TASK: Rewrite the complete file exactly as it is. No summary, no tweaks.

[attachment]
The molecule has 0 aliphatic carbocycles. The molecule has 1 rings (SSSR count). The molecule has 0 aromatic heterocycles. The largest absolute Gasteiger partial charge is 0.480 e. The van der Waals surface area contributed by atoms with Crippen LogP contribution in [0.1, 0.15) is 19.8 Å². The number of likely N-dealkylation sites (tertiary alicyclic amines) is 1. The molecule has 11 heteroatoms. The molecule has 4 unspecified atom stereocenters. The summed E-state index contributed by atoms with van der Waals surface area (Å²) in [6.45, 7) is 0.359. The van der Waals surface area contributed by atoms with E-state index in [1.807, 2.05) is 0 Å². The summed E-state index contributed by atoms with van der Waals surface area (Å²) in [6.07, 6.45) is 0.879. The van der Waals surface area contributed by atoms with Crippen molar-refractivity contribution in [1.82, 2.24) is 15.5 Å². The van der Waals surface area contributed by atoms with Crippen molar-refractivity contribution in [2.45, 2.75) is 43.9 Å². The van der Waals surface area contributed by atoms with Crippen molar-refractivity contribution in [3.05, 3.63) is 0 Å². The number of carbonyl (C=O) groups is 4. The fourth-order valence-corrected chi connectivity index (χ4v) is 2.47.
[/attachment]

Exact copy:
The molecule has 0 aliphatic carbocycles. The molecule has 1 rings (SSSR count). The molecule has 0 aromatic heterocycles. The largest absolute Gasteiger partial charge is 0.480 e. The van der Waals surface area contributed by atoms with Crippen LogP contribution in [0.1, 0.15) is 19.8 Å². The number of likely N-dealkylation sites (tertiary alicyclic amines) is 1. The molecule has 11 heteroatoms. The molecule has 4 unspecified atom stereocenters. The summed E-state index contributed by atoms with van der Waals surface area (Å²) in [6.45, 7) is 0.359. The van der Waals surface area contributed by atoms with E-state index in [1.807, 2.05) is 0 Å². The summed E-state index contributed by atoms with van der Waals surface area (Å²) in [6.07, 6.45) is 0.879. The van der Waals surface area contributed by atoms with Crippen molar-refractivity contribution in [1.82, 2.24) is 15.5 Å². The van der Waals surface area contributed by atoms with Crippen molar-refractivity contribution in [2.45, 2.75) is 43.9 Å². The van der Waals surface area contributed by atoms with Crippen molar-refractivity contribution in [3.05, 3.63) is 0 Å². The number of carbonyl (C=O) groups is 4. The fourth-order valence-corrected chi connectivity index (χ4v) is 2.47.